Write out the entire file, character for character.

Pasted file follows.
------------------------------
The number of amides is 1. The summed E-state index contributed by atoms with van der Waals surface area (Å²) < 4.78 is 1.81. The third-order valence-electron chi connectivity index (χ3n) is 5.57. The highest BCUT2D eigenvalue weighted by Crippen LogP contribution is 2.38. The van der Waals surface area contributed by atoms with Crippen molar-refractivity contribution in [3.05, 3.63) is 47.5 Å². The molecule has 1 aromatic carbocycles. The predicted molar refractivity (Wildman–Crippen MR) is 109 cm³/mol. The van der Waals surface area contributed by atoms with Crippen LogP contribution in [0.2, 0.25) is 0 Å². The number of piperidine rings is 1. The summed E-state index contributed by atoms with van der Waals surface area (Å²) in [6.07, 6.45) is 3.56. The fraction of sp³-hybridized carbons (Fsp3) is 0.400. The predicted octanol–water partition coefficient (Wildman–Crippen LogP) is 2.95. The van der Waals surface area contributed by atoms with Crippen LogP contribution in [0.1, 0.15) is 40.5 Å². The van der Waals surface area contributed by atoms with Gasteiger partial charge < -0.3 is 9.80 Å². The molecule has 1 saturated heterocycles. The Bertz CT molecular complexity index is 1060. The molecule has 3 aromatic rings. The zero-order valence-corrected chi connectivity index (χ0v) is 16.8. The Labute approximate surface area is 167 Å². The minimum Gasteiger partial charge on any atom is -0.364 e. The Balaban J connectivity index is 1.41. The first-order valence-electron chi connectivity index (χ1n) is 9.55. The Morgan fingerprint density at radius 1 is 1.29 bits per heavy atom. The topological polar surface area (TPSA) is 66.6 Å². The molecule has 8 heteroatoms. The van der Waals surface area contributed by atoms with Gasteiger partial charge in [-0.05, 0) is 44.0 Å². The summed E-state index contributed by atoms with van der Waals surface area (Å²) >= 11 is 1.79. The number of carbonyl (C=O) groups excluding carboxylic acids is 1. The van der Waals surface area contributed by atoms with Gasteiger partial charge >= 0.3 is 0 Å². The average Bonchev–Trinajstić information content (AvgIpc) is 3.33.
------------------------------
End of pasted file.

The number of amides is 1. The summed E-state index contributed by atoms with van der Waals surface area (Å²) < 4.78 is 1.81. The third-order valence-electron chi connectivity index (χ3n) is 5.57. The highest BCUT2D eigenvalue weighted by Crippen LogP contribution is 2.38. The van der Waals surface area contributed by atoms with Crippen molar-refractivity contribution in [3.05, 3.63) is 47.5 Å². The molecule has 1 aromatic carbocycles. The predicted molar refractivity (Wildman–Crippen MR) is 109 cm³/mol. The van der Waals surface area contributed by atoms with Crippen LogP contribution in [0.2, 0.25) is 0 Å². The number of piperidine rings is 1. The summed E-state index contributed by atoms with van der Waals surface area (Å²) in [6.07, 6.45) is 3.56. The fraction of sp³-hybridized carbons (Fsp3) is 0.400. The predicted octanol–water partition coefficient (Wildman–Crippen LogP) is 2.95. The van der Waals surface area contributed by atoms with Crippen LogP contribution in [0.1, 0.15) is 40.5 Å². The van der Waals surface area contributed by atoms with Gasteiger partial charge < -0.3 is 9.80 Å². The molecule has 1 saturated heterocycles. The Bertz CT molecular complexity index is 1060. The molecule has 3 aromatic rings. The zero-order valence-corrected chi connectivity index (χ0v) is 16.8. The Labute approximate surface area is 167 Å². The minimum Gasteiger partial charge on any atom is -0.364 e. The Balaban J connectivity index is 1.41. The first-order valence-electron chi connectivity index (χ1n) is 9.55. The Morgan fingerprint density at radius 1 is 1.29 bits per heavy atom. The topological polar surface area (TPSA) is 66.6 Å². The molecule has 8 heteroatoms. The van der Waals surface area contributed by atoms with Gasteiger partial charge in [-0.05, 0) is 44.0 Å². The summed E-state index contributed by atoms with van der Waals surface area (Å²) >= 11 is 1.79. The number of carbonyl (C=O) groups excluding carboxylic acids is 1. The van der Waals surface area contributed by atoms with Gasteiger partial charge >= 0.3 is 0 Å². The average Bonchev–Trinajstić information content (AvgIpc) is 3.33.